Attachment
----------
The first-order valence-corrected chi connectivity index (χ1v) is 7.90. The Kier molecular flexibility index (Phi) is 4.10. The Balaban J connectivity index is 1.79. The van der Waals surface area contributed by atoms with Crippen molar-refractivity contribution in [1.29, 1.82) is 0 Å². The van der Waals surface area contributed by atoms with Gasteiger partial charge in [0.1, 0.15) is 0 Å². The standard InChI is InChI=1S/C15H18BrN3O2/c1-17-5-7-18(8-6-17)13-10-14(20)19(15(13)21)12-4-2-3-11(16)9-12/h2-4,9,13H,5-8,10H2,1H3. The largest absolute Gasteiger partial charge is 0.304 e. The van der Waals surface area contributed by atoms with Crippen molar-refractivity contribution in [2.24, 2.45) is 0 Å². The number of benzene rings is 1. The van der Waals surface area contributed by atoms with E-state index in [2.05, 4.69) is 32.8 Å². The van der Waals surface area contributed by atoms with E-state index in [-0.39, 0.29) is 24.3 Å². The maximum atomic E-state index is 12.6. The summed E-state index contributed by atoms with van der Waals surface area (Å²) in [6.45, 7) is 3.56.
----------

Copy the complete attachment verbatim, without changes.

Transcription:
The first-order valence-corrected chi connectivity index (χ1v) is 7.90. The Kier molecular flexibility index (Phi) is 4.10. The Balaban J connectivity index is 1.79. The van der Waals surface area contributed by atoms with Crippen molar-refractivity contribution in [1.29, 1.82) is 0 Å². The van der Waals surface area contributed by atoms with Gasteiger partial charge in [0.1, 0.15) is 0 Å². The standard InChI is InChI=1S/C15H18BrN3O2/c1-17-5-7-18(8-6-17)13-10-14(20)19(15(13)21)12-4-2-3-11(16)9-12/h2-4,9,13H,5-8,10H2,1H3. The largest absolute Gasteiger partial charge is 0.304 e. The van der Waals surface area contributed by atoms with Crippen molar-refractivity contribution in [2.24, 2.45) is 0 Å². The number of benzene rings is 1. The van der Waals surface area contributed by atoms with E-state index in [2.05, 4.69) is 32.8 Å². The van der Waals surface area contributed by atoms with E-state index in [-0.39, 0.29) is 24.3 Å². The maximum atomic E-state index is 12.6. The summed E-state index contributed by atoms with van der Waals surface area (Å²) in [6.45, 7) is 3.56.